Britain must launch the process of leaving the EU immediately and allow the rest of the bloc to forge ahead with greater union, EU leaders said on Friday.
British Prime Minister David Cameron, who announced his resignation on Thursday after the referendum result, said Britain would not make any formal notification before October, once his Conservative Party has chosen his successor.
However, President of the European Parliament Martin Schulz told The Guardian "I doubt it is only in the hands of the government of the United Kingdom."
"We have to take note of this unilateral declaration that they want to wait until October, but that must not be the last word."
In a joint statement, Schulz – along with President of the European Council Donald Tusk and President of the European Comission Jean-Claude Juncker – said postponing the UK's exit would "unnecessarily prolong uncertainty."
Manfred Weber, head of the largest political group in the assembly, the centre-right European People's Party, called on Cameron to trigger Britain's exit at an EU summit on Tuesday and to start leave negotiations immediately.
"We have the will of the British people on the table," Weber told reporters, saying it now had to be implemented "and the most important thing is that we do this very quickly."
Any EU country that wants to leave the bloc has two years to negotiate the terms of the divorce, starting from the moment it formally notifies the EU of its intention to exit.
But some Brexit supporters have suggested London could delay that notification to make time for informal talks on the best possible exit deal.
Weber said the EU could not wait for British politicians to squabble over who would be the next prime minister.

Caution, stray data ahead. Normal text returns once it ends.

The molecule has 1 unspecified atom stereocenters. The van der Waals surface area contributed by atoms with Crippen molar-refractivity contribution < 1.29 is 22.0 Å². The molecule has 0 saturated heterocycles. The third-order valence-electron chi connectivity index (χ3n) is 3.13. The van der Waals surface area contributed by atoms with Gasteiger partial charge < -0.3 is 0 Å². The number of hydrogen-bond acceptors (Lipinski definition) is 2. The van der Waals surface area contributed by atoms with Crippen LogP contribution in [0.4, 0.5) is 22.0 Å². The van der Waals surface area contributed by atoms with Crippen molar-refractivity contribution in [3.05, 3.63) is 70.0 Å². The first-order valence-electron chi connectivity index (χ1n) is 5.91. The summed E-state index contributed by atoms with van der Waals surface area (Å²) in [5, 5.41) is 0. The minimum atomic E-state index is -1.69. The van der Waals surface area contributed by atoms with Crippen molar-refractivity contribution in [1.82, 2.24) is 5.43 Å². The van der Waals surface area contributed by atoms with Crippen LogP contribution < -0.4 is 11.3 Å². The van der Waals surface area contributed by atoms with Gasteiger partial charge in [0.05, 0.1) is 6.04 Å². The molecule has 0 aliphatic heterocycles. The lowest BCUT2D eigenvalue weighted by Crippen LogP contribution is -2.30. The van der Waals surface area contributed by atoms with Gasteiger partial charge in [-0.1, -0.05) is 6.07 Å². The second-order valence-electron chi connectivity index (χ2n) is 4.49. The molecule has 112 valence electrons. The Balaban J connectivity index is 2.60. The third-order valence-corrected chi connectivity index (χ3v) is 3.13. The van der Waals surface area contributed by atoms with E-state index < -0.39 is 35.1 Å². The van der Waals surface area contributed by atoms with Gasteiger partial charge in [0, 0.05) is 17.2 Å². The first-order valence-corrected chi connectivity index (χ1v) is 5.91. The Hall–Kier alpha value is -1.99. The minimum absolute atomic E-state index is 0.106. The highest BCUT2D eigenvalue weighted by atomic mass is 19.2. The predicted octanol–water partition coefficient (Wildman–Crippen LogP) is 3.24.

"We need to avoid a long period of uncertainty and the European continent cannot be occupied by an internal Tory [Conservative] battle about who will be the next leader of the Tory party and the prime minister of Great Britain," he said.
Guy Verhofstadt, a prominent European federalist who leads the third biggest bloc in the European Parliament, said he had no patience for "an internal cat-fight of the Tory party" and said the departure of eurosceptic Britain made it easier for the rest of the EU to unite.
"This ends a discussion of nearly 40 years with opt-ins, opt-outs, rebates, earmarks, you name it," Verhofstadt, leader of the centrist liberals, said, referring to special conditions that Britain has secured during its EU membership.
Brexit was a chance to transform the EU into "what the founding fathers initially had in mind," he said, "not a loose confederation blocked by a unanimity rule that always delivered too little, too late."
Faced with the loss of such a large member of the bloc and fears that the vote may inspire other eurosceptics on the continent, EU leaders may push for a quick show of unity, including on defence and security cooperation.